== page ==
“You’re working in the abstract, sharing space with these people who you cannot imagine existing in the world outside, and the sexual and the personal life is repressed for most of the day. But believe me, when it comes out, it comes out with a vengeance.”
Elaine Glaser, BBC Producer.
Today is the last I will spend for some time in Humanities One, the largest of the Reading Rooms at the British Library in London. It has been my home for over a year now, an office co-mingled with my own history, where I’ve been writing a long novel and researching this trip. I’ve lost count of the number of old friends I’ve met here, writing novels, researching searing biographies, knocking off a column, escaping the kids/husband/wife or editor, or just hanging out in between appointments. Probably the most unlikely meeting was with my friend Ian, over from New York, who I spotted outside Rare Books last summer. “Off to Mauritius in an hour,” he said. “Going to write about Dodos. Fancy lunch?” Another was last seen knee-deep in the “Brazillian Dan Brown.” We’ll meet the American Dan in a few weeks outside the back entrance to the Ritz hotel in Paris.
Some people complain that the British Library is not what it was; Will Hodgkinson wrote two years ago that Humanities One is nicknamed “Tourism” because – more or less – half its youngish inhabitants are dressed for the beach and are as likely to be texting a friend or wilf-ing on the wi-fi, as researching the origins of socialism in nineteenth century Poland. Will’s brother is King of Idlers: I think he should let things be.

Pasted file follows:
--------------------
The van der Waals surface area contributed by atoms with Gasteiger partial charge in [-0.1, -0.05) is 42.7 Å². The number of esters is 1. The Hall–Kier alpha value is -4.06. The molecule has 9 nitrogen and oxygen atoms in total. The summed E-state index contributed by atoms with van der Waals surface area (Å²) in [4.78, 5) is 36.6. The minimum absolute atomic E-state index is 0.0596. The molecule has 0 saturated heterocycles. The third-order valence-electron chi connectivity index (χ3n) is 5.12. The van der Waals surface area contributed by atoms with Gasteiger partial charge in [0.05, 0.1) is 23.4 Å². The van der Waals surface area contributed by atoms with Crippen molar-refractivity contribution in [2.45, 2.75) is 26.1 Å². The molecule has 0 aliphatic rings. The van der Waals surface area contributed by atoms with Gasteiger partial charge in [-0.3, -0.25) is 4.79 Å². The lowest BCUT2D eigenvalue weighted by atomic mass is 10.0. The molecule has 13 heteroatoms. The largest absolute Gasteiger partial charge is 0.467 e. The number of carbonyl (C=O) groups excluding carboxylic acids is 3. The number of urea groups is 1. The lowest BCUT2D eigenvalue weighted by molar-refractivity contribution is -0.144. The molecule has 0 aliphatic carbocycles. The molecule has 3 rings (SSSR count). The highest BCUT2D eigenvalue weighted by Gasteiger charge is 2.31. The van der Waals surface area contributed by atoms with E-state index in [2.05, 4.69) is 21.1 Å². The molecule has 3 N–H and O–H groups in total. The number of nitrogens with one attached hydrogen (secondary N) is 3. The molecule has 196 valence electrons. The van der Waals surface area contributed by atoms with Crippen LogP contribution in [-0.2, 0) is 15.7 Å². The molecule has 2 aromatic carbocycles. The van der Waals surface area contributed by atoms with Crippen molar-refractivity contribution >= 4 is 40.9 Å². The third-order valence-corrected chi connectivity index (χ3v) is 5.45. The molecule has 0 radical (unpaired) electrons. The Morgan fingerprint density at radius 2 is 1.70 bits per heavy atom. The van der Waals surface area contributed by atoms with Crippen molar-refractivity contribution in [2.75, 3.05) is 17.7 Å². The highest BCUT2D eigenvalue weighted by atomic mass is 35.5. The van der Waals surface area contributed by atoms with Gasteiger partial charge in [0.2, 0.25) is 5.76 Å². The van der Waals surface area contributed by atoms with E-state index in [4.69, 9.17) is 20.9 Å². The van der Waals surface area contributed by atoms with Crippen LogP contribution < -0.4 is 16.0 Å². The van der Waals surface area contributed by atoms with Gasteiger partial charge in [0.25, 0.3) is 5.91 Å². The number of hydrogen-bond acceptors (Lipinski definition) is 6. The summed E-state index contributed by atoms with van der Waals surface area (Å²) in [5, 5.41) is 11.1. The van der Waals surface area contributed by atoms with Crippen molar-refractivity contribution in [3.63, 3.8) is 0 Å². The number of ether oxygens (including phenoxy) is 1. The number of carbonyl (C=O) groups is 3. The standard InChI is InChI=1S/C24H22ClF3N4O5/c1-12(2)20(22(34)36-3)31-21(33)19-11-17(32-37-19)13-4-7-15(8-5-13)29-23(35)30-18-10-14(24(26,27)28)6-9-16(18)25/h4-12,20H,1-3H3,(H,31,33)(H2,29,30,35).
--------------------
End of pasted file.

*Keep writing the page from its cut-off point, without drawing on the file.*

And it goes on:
True it is harder to get a seat these days, and flesh more prominent. But I like the new kind of library. It is half private members club, one quarter scholarly retreat, one eighth dating agency, and one sixteenth PR location (in the evenings men and women in pinstripes clutch white wine in the foyers and celebrate Innovation & Achievement Awards) and one sixteenth exercise in serendipity. And the books are still great.
Several months ago Bill Gates launched Vista here, his new operating system, with the English band The Feeling playing a promotional concert in the courtyard. Like most things Microsoft, the band was late and the mix wasn’t too good. But Microsoft has given a lot to the BL (including thousands of t-shirts). And, as with Google, the future of “old” books is on their agenda – as well as the digital. I like the mix of high-tech and ancient manuscript. In fact, the entire journey I’m making is about both the digital now, and the parchment-y then. And I know for a fact that the BL is working on this relationship with some old friends. Good luck to everyone concerned.
For without the BL (and Wikipedia, naturally) this trip would be threadbare in every sense. I’ve learnt from The Master about preparation. And so many, many thanks to everyone who has helped me do just that: I’ll be back in Seat 2157 in early October.
Thus much of the British Library.